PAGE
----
A day in the life of a Google Cloud Engineer
Hi! My name is Pieter Daems, and I’ve been working as a Google Cloud Engineer at Cymo for a little under a year now. This means that I’m responsible for researching, configuring and maintaining Google Cloud implementations in several projects. In this blog post, I’ll take you through a typical day and week as a Cloud Engineer, and tell you about what it’s like to work at Cymo. Read on to find out more!
People sometimes say that variety is the spice of life, and that’s certainly true as a Cloud Engineer. I start my day knowing that it will be filled with unique challenges and opportunities. The Google Cloud ecosystem is vast and constantly growing, and of course I use other technologies as well. Among others, I’ve worked with Google Cloud’s tools, Bash, YAML, and Terraform. I do most of my development work in Python and Go. In addition to the varied development work, there’s always research to be done and new things to learn.
Researching and testing new technologies is a large part of why I love this job so much. No day is the same: one day I’ll be devising a workflow, and the next I’ll be implementing a new cloud build. Because those technologies are often brand-new, making them work can be an interesting challenge. Debugging and improving infrastructure is like solving a very satisfying puzzle when you have an analytical mindset. If I get stuck somewhere, I can always turn to my colleagues or switch to another task!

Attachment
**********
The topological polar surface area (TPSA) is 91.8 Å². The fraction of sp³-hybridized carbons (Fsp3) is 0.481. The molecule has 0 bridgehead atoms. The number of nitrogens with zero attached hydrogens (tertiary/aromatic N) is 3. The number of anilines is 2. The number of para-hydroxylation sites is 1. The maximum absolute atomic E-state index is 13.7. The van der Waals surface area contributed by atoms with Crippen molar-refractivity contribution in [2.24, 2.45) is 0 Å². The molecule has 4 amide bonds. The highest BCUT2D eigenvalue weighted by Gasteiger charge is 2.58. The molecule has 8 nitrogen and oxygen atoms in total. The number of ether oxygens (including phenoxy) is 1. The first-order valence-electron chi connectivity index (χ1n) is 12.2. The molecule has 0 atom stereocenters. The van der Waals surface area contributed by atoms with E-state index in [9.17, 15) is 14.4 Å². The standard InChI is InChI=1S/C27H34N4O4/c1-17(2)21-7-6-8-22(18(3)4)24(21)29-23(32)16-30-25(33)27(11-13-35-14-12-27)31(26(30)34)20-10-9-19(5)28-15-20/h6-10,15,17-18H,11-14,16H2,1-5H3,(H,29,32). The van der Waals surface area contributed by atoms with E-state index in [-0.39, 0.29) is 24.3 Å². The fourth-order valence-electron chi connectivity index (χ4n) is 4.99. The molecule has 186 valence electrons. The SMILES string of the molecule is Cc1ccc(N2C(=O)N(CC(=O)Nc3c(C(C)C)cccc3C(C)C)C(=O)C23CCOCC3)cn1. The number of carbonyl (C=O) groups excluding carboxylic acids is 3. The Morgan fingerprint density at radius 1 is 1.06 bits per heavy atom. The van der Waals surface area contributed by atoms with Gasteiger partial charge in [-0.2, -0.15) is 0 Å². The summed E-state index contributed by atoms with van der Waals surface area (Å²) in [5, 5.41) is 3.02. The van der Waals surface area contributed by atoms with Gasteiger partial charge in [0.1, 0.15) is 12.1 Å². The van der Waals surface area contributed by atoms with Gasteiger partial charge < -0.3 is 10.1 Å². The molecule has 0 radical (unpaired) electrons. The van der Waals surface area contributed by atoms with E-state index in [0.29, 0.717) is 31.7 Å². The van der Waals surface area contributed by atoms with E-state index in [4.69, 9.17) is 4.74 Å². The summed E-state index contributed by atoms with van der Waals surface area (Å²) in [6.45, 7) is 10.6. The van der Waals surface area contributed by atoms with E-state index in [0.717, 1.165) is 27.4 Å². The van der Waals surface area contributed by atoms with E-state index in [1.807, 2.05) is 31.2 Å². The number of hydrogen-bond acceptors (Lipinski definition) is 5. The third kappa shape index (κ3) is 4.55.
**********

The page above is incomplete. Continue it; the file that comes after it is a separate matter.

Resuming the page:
Most of our employees also have a lot of variety in their clients. I’ve been working on a large project for the same client for a couple of months now, yet it’s anything but repetitive. In reality, it boils down to several minor projects that follow each other. I love the variety, since it keeps me on my toes and prevents me from getting bored.
At my current client, we work in sprints that last two weeks. This means that we start each day with a stand-up meeting. We look at what needs to be done, which tasks have priority, and divide those accordingly. Most of my colleagues are spread across multiple clients, so they tend to set their own priorities instead. Since we’re often the only Cymo employees at those clients, you need a bit of a hands-on attitude, but my colleagues are always happy to lend a helping hand in case of need.
Cymo also organises two stand-up meetings of their own each week. One of these happens on Friday, which is our designated team meetup day at the office. Besides any required office attendance from our clients, we can work from wherever we want. If the commute is especially long or a lot of attendance is required, Cymo doesn’t scare away from reminding clients we should be able to balance our work and private lives. I’m glad that we can work remotely or hybrid, since it lets me choose whether I’d like to socialise a bit or go into focus mode that day.